|Milly Theale in The Wings of the Dove|
Two popular recent thrillers have turned up on cinema screens lately: and I have noticed new readers have been looking at my oldish blog entries on the books. The makers of one of them must be cursing the timing, and it’s clear which one has been left behind - see below.
Film adaptations of books make for fascinating case studies, and I would particularly recommend the blog of my friend Sergio Angelini, who regularly looks at a film and book together on his excellent blog, Tipping My Fedora. He’s been encouraging me to do more of this kind of comparison, so here are a few examples of books that made movies – all ones that I liked. Once I started looking I found plenty of subjects, so I have confined this list to a handful of relatively recent films, and will do another piece on older works later.
1) Gone Girl by Gillian Flynn Really, the film of the moment, as it was the thriller of the moment a while back. The blog entry is here, and this is part of what I said:
I wasn’t knocked out by the fabled twist in the plot, but I still enjoyed the book hugely. It wasn’t so much a twist, more an excellent next stage. All the way through there are turns in the plot (not really twists) that you might or might not see coming, but either way I would nod my head with appreciation and say ‘good one’ and wonder where Flynn was going next with this. Then there is an interestingly open ending (much reviled on amazon) and some excellent observations and character-drawing - her apercus on modern life and couples are very good.
--- apparently the ending has been changed for the film. I won’t say more. The whole question of toxic marriages is a popular one at the moment, and I looked at that in this Guardian piece. And criticized a Gone Girl character name in this one.
2) Before I Go To Sleep by SJ Watson This is the one I feel sorry for – the book was the Gone Girl of its day a short time before, and the film-makers must have been thrilled that they got Colin Firth and Nicole Kidman for the film. But it’s now just the other Gone Girl – weird marriage, who’s in the right, what’s going on, what’s the big surprise. My blog entry is here, with the excellent picture above.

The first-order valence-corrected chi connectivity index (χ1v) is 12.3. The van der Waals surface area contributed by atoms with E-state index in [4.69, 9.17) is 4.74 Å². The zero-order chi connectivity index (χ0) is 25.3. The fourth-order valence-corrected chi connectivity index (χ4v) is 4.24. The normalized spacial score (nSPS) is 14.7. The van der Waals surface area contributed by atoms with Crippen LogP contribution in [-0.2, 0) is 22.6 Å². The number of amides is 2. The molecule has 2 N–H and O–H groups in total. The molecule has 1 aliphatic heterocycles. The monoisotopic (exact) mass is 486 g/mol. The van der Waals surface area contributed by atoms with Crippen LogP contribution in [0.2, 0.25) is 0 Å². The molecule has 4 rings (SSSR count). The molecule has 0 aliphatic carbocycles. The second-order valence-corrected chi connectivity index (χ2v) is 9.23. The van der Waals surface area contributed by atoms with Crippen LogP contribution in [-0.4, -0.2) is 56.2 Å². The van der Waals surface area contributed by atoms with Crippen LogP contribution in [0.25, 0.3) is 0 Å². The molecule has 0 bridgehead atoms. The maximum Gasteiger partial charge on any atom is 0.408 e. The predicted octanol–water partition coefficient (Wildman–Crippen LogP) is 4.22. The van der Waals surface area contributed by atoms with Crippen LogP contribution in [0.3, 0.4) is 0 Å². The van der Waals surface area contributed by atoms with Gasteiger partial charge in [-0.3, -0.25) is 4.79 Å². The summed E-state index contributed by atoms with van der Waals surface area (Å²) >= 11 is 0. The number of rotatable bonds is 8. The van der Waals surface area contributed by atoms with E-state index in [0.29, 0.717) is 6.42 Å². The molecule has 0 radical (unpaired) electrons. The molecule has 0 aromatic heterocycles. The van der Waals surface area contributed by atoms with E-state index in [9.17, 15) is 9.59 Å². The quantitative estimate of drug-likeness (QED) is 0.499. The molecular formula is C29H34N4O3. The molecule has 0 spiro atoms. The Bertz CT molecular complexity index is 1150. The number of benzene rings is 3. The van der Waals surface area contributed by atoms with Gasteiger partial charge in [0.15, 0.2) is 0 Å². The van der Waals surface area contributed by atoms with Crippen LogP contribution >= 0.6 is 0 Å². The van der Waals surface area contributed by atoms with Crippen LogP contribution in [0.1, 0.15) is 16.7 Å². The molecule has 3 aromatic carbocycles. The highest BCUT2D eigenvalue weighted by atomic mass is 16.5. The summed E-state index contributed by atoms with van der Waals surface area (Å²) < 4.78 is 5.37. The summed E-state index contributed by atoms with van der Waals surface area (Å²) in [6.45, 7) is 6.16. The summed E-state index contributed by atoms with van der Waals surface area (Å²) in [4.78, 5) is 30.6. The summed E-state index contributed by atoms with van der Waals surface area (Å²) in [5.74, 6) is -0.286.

3) Being Julia/Theatre by W Somerset Maugham Theatre was the original novella, while Being Julia was the 2004 Annette Bening vehicle made from it. I keep covering Maugham on the blog (label below) and I keep saying the same thing – which is that his women characters are much better than those by any of his contemporaries and better than those from most male writers ever. I find them remarkable, and am amazed by his knowledge of the way women think. Theatre is the story of an actress who is at the top of her profession: she wonders about her marriage, her future, her past and her possible lovers. She worries about her son. And she looks out for herself. The final section – with her on stage for her new play with an upandcoming young actress – is glorious, and the film version of it is wildly, wildly funny. I could watch it over and over. I have always assumed that Annette Bening (by all accounts a very smart woman) must have read the book, and insisted on playing the part – it is hard to imagine any actress over 30 not wanting to play this particular woman.
Julia getting dressed
The Manchu bride from Painted Veil
5) Wonder Boys by Michael Chabon This is the triple threat: fabulous book, fabulous movie and amazing soundtrack. I am always amazed that the whole lot aren’t better-known, and featuring on everyone’s top 10 lists. On the blog I covered the Passover scene, one of the funniest meals in all fiction – protagonist Grady Tripp says:
‘they weren’t my family and it wasn’t my holiday, but I was orphaned and an atheist and I would take what I could get’ then looks round the table ‘at which sat three native Koreans, a converted Baptist, a badly lapsed Methodist, and a Catholic of questionable but tormented stripe.'
Sadly this scene doesn’t make it into the 2000 film, but it’s still great, with its dream cast of Michael Douglas, Frances McDormand, Robert Downey Jr and Tobey Maguire - as well as an Oscar-winning song by Bob Dylan. (HOW is this film not better-known?) The blog did an April 1st entry on Grady Tripp’s lost book – you can find it here, along with the Dylan song and its remarkable (to film viewers) video. Truly, Michael Chabon is a Wonder Boy, and this is a funny, good-hearted combination of film, book and music.
6) Election by Tom Perrotta I did an entry on this book for the US election day in November 2012: I said then that it was a ‘brilliant satire on both elections AND high schools, quite the double whammy’. Tracy Flick is a memorable and nuanced character – villain, or something else? Reese Witherspoon did a great job of portraying her in the 1999 film.
7) The Wings of the Dove by Henry James When a favourite book becomes a film, the keen reader is very very wary indeed. Wings of the Dove is, for me, James’s best book, which makes it very high up indeed. It is long and not always easy (James dictated it, and you can tell – some of the sentences really really need an edit). But the story he tells of the young penniless couple, befriended by an heiress, making their plans against her upcoming death, is compelling, and done with such care and precision, such melancholy and beauty, that it is worth the commitment of reading it. It is strangely modern, or perhaps timeless. And the 1997 film is a wonder to match it: Helena Bonham Carter, Linus Roache and Alison Elliott are just so good as the three main characters, and the setting and script are both marvellous. There are several blog entries on the book – this one has links to the others, or you can click on the label below.
So that's my first list of interesting book-to-movie adaptations. Please add your own choices, favourites and criticisms in the comments below.